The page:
Turkish Journal of Mathematics




This is from the paper "Hypergroupes canoniques values et hypervalues" by J. Mittas in Mathematica Balkanica 1971: "The concept of hypergroup introduced by Fr. MARTY in 1934 [Actes du Congres des Math. Scand. Stocholm 1935, p. 45] is as follows: "A hypergroup is a nonempty set $H$ endowed with a multiplication $xy$ such that, for every $x,y,z\in H,$ the following hold: (1) $xy\subseteq H$; (2) $x(yz)=(xy)z$ and (3) $xH=Hx=H$. The first condition expresses that the multiplication is an hyperoperation on $H$, in other words, the composition of two elements $x,y$ of $H$ is a subset of $H$. It is very easy to prove that for any $x,y\in H$, we have $xy\not=\emptyset$." Although according to Mittas "it is very easy to prove that $xy\not=\emptyset$", this is not possible. The notation $x(yz)$ has a meaning of course if we identify the $x$ by $\{x\}$ and define an operation between sets. The authors working on hypersemigroups added in the definition by Mittas, the following: $x(yz)=(xy)z$ means that $\bigcup\limits_{u \in yz} {xu} = \bigcup\limits_{v \in xy} {vz}$. But we never use this last equality in the papers on hypersemigroups in which we always use the $x(yz)=(xy)z$. As a result, most of the results of ordered hypersemigroups are copies from corresponding results on ordered semigroups in which the multiplication "$\cdot$" has been replaced by "$\circ$".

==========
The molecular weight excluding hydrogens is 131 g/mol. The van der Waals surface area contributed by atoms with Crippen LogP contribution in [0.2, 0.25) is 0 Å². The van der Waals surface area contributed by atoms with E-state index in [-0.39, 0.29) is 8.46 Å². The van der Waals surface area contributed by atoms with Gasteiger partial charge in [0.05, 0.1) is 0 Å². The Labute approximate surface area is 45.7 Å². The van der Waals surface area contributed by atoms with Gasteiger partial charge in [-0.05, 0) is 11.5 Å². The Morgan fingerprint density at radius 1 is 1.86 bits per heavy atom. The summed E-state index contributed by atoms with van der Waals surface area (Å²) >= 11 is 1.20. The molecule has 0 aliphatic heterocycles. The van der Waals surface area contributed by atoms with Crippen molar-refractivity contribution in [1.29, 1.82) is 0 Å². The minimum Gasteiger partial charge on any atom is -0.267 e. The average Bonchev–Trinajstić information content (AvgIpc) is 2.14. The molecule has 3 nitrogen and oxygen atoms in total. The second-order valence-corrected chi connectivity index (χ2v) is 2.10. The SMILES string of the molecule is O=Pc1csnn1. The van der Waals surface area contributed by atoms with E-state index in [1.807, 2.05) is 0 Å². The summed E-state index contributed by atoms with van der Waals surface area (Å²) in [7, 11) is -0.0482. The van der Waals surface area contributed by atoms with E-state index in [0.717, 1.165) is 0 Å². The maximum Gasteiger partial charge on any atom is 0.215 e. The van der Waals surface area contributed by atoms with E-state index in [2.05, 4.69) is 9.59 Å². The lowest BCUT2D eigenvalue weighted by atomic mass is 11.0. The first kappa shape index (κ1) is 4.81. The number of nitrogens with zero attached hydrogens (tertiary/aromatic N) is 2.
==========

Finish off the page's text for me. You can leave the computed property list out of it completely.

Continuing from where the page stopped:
Hypersemigroup, ordered semigroup, right ideal, right ideal element, regular, intra-regular

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